That said, the RN ecosystem has frequently been frustrating; RN releases often break important things, often fairly basic features of the underlying implementations (like support for automatically following redirects in various networking contexts) aren't exposed properly, which can result in a bunch of extra work. But at the same time, we're saving all of the work of maintaining two redundant mobile teams, determining and communicating details of the server/client interface with those two teams, and fixing bugs twice.

Overall, we're happy with the React Native decision, since I think it's the best platform available for what it does in 2018. But I'm also interested in whether Flutter, which in our view has a better development strategy/structure, can provide a better cross-platform mobile development experience in the coming years

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GitHub - zulip/zulip-mobile: The Zulip app for Android and iOS. (github.com)
13 upvotes·2 comments·49K views
Avatar of tabbott
Founder at Zulip ·

Zulip has been powered by Django since the very early days of its development with Django 1.4, back in 2012. As a reasonably mature web application with significant scale, we're at the stage in many companies' development where one starts to rip out more and more of the web framework to optimize things or just make them work the way we want. (E.g. while I was at Dropbox in early 2016, we discovered we only had about 600 lines of code left from the original Pylons framework that actually ran).

One of the things that has been really fantastic about Django is that we're still happily using it for the vast majority of code in the project, and every time Django comes out with a new release, I read the changelog and get excited about several improvements that actually make my life better. While Django has made some design decisions that I don't agree with (e.g. I'm not a fan of Django REST framework, and think it makes life more difficult), Django also makes it easy to do your own thing, which we've done to great effect (see the linked article for details on our has_request_variables framework).

Overall I think we've gotten a ton of value out of Python and Django and would recommend it to anyone starting a new full-featured web application project today.

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Writing views in Zulip — Zulip 1.9.1+git documentation (zulip.readthedocs.io)
9 upvotes·101.9K views
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We use Debian and its derivative Ubuntu because the apt ecosystem and toolchain for Debian packages is far superior to the yum-based system used by Fedora and RHEL. This is large part due to a huge amount of investment into tools like debhelper/dh over the years by the Debian community. I haven't dealt with RPM in the last couple years, but every experience I've had with RPM is that the RPM tools are slower, have less useful options, and it's more work to package software for them (and one makes more compromises in doing so).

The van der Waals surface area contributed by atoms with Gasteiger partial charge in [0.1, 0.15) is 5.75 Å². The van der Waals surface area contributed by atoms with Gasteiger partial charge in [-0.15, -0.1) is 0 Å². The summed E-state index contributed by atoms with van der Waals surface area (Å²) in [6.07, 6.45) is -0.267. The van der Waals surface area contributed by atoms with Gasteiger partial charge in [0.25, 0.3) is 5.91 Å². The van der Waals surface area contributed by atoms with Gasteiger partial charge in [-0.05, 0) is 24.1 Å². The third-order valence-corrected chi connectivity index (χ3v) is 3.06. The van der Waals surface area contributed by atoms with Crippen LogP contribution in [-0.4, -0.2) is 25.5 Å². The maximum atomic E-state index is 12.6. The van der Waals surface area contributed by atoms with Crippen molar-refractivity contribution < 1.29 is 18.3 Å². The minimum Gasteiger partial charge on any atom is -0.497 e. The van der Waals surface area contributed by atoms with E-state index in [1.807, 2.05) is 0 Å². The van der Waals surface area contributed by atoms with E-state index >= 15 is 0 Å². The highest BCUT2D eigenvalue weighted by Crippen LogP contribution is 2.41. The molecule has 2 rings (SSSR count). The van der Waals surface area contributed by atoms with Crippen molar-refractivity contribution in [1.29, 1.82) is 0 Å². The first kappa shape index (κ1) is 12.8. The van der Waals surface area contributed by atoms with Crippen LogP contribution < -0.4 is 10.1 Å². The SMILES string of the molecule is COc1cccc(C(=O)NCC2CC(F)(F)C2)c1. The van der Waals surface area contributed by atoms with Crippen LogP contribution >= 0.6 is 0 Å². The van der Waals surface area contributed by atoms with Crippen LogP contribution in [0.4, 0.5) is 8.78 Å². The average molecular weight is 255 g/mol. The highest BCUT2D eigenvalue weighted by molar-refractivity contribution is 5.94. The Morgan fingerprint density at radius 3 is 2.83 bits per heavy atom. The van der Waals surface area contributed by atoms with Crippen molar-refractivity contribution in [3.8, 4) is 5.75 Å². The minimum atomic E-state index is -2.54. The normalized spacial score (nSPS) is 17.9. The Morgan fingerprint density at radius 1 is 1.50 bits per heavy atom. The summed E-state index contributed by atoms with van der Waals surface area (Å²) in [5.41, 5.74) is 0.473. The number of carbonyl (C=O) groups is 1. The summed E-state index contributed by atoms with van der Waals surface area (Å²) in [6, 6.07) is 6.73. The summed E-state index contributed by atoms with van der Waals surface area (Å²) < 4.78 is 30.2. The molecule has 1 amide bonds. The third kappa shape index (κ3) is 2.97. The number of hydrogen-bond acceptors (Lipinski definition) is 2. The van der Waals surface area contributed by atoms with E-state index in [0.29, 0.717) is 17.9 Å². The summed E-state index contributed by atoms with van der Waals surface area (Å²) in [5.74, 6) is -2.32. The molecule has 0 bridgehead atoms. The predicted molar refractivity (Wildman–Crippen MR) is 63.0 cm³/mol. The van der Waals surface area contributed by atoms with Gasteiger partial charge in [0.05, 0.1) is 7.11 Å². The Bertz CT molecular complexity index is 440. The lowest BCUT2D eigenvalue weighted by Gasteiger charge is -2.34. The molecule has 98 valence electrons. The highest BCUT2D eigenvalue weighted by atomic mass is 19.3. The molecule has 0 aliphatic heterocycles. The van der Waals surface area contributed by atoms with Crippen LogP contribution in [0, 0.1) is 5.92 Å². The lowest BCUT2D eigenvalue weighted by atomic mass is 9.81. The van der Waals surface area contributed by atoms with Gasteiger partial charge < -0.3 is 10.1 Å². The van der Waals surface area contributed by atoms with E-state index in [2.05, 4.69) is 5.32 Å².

I think everyone has seen the better experience using Ubuntu in the shift of prevalence from RHEL to Ubuntu in what most new companies are deploying on their servers, and I expect that trend to continue as long as Red Hat is using the RPM system (and I don't really see them as having a path to migrate).

The experience with Ubuntu and Debian stable releases is pretty similar: A solid release every 2 years that's supported for a few years. (While Ubuntu in theory releases every 6 months, their non-LTS releases are effectively betas: They're often unstable, only have 9 months of support, etc. I wouldn't recommend them to anyone not actively participating in Ubuntu the development community). Ubuntu has better integration of non-free drivers, which may be important if you have hardware that requires them. But it's also the case that most bugs I experience when using Ubuntu are Ubuntu-specific issues, especially on servers (in part because Ubuntu has a bunch of "cloud management" stuff pre-installed that is definitely a regression if you're not using Canonical's cloud management products).

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9 upvotes·1 comment·51K views
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I've been excited about Git ever since it got a built-in UI. It's the perfect combination of a really solid, simple data model, which allows an experienced user to predict precisely what a Git subcommand will do, often without needing to read the documentation (see the slides linked from the attached article for details). Most important to me as the lead developer of a large open source project (Zulip) is that it makes it possible to build a really clean, clear development history that I regularly use to understand details of our code history that are critical to making correct changes.

And it performs really, really well. In 2014, I managed Dropbox's migration from Mercurial to Git. And just switching tools made just about every common operation (git status, git log, git commit etc.) 2-10x faster than with Mercurial. It makes sense if you think about it, since Git was designed to perform well with Linux, one of the largest open source projects out there, but it was still a huge productivity increase that we got basically for free.

If you're learning Git, I highly recommend reading the other sections of Zulip's Git Guide; we get a lot of positive feedback from developers on it being a useful resource even for their projects unrelated to Zulip.

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How Git is different — Zulip 1.9.1+git documentation (zulip.readthedocs.io)
9 upvotes·45.6K views